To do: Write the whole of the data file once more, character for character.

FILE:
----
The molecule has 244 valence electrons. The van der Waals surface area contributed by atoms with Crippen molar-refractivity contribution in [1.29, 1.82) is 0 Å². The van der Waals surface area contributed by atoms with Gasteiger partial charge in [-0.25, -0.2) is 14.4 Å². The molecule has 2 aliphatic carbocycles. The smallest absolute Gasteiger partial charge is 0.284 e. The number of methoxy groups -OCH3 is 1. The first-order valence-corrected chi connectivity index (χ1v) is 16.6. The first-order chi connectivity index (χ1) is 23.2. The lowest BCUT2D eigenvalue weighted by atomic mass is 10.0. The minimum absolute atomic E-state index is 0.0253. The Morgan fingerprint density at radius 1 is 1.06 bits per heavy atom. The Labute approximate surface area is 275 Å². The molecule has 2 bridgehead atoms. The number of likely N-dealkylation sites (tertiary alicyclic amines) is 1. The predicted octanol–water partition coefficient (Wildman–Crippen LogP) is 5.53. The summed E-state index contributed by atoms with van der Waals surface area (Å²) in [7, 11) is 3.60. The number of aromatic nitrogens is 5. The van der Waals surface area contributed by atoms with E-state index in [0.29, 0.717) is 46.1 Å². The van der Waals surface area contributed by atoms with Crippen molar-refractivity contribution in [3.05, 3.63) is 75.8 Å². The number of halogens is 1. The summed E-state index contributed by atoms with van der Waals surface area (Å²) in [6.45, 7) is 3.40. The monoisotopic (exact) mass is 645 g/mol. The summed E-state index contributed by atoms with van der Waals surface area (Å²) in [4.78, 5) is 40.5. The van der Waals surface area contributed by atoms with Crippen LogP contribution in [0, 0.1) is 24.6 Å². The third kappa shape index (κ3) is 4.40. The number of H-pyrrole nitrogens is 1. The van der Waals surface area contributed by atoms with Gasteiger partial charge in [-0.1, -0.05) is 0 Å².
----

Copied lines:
The molecule has 244 valence electrons. The van der Waals surface area contributed by atoms with Crippen molar-refractivity contribution in [1.29, 1.82) is 0 Å². The van der Waals surface area contributed by atoms with Gasteiger partial charge in [-0.25, -0.2) is 14.4 Å². The molecule has 2 aliphatic carbocycles. The smallest absolute Gasteiger partial charge is 0.284 e. The number of methoxy groups -OCH3 is 1. The first-order valence-corrected chi connectivity index (χ1v) is 16.6. The first-order chi connectivity index (χ1) is 23.2. The lowest BCUT2D eigenvalue weighted by atomic mass is 10.0. The minimum absolute atomic E-state index is 0.0253. The Morgan fingerprint density at radius 1 is 1.06 bits per heavy atom. The Labute approximate surface area is 275 Å². The molecule has 2 bridgehead atoms. The number of likely N-dealkylation sites (tertiary alicyclic amines) is 1. The predicted octanol–water partition coefficient (Wildman–Crippen LogP) is 5.53. The summed E-state index contributed by atoms with van der Waals surface area (Å²) in [7, 11) is 3.60. The number of aromatic nitrogens is 5. The van der Waals surface area contributed by atoms with E-state index in [0.29, 0.717) is 46.1 Å². The van der Waals surface area contributed by atoms with Crippen molar-refractivity contribution in [3.05, 3.63) is 75.8 Å². The number of halogens is 1. The summed E-state index contributed by atoms with van der Waals surface area (Å²) in [6.45, 7) is 3.40. The monoisotopic (exact) mass is 645 g/mol. The summed E-state index contributed by atoms with van der Waals surface area (Å²) in [4.78, 5) is 40.5. The van der Waals surface area contributed by atoms with Crippen LogP contribution in [0, 0.1) is 24.6 Å². The third kappa shape index (κ3) is 4.40. The number of H-pyrrole nitrogens is 1. The van der Waals surface area contributed by atoms with Gasteiger partial charge in [-0.1, -0.05) is 0 Å².